‘Water walking’ discovery could usher in new era of sea drones

24 Apr 2019

Image: © GlatzikusMaximus/Stock.adobe.com

Researchers have taken pond skipping to another level to develop a new form of travel dubbed ‘water walking’.

Walking on water may be a pursuit thought of as being exclusive to religious figures, but now it seems it can be achieved – to some degree – using elastic spheres.

In a paper published to Scientific Reports, researchers from Utah State University (USU) showed how firing these spheres at tanks of water at a particular angle can allow them to travel great distances.

Led by Tadd Truscott of USU’s Splash Lab, the researchers used high-speed cameras to record the spheres skipping over a tank of water. Dubbed ‘water walking’, the phenomenon occurs when the spheres gain significant speed over the first several impacts with the water.

This results in the sphere taking on a deformed, oblong shape similar to the stones used for skipping across a pond. This led to the discovery that there are two different types of water walking: the first skipping once every full rotation and the second skipping twice every full rotation.

This distinction can be controlled with an equation that can predict the number of skips that will occur.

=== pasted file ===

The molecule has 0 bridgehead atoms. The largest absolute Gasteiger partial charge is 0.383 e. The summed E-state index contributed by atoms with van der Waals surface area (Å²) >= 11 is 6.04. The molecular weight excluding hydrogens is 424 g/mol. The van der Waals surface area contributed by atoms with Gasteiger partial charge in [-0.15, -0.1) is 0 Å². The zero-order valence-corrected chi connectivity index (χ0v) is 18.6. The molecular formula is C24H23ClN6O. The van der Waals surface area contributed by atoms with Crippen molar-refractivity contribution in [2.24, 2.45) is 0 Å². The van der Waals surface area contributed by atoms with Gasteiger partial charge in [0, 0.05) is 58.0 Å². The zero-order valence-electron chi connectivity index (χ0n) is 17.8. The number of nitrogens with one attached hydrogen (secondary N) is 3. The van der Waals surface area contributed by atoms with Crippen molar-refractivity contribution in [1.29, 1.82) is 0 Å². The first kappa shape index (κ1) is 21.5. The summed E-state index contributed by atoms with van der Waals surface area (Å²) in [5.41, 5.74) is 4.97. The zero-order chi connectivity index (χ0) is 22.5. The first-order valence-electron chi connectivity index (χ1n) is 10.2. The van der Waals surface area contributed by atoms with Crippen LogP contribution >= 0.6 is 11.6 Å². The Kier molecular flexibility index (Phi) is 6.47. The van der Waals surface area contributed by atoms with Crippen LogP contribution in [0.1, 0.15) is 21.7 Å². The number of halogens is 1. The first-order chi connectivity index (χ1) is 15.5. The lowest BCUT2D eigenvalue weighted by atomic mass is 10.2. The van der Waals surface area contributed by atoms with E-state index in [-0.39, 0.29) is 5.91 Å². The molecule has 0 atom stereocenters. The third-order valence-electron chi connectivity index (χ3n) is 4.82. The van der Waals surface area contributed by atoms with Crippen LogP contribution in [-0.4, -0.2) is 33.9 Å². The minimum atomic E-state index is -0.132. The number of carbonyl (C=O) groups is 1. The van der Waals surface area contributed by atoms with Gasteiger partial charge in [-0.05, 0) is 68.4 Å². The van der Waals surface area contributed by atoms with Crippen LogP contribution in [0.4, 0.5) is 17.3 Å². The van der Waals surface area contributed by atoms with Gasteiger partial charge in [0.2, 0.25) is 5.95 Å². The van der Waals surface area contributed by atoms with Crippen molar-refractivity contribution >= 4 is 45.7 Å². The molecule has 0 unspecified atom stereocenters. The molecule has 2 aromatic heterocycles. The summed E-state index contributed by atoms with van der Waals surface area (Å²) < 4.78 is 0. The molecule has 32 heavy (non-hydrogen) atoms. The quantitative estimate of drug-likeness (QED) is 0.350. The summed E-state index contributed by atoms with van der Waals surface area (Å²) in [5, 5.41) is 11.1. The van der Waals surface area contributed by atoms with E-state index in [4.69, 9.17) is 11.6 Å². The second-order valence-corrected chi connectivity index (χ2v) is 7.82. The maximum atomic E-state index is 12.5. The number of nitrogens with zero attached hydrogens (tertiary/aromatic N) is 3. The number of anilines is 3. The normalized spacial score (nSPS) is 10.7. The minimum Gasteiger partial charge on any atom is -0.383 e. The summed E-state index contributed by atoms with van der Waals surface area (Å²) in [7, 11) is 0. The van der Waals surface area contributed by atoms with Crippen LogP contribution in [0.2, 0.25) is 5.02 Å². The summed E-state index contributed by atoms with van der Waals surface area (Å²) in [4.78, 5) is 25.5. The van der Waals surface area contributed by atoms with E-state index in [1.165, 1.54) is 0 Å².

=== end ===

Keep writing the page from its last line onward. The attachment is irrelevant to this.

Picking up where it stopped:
Truscott said this research provides new insights to water impact physics – an important area of study in naval operations and maritime and ocean engineering.

“Although this has been a long study, the new modes we discovered make it easier for us to envision using the technology for practical uses like water-walking drones,” he said.

The past few years have seen enormous advances in water drone technology, with engineers finding ways to take the vehicles from the skies to the oceans. One such development was the RoboBee drone.

In 2017, researchers revealed that an improved version of the RoboBee is 1,000 times lighter than any previous aerial-to-aquatic robot and was capable of propelling itself out of water to safely land at a moment’s notice. It could be used for numerous applications, from search-and-rescue operations to environmental monitoring and biological studies.

Colm Gorey was a senior journalist with Silicon Republic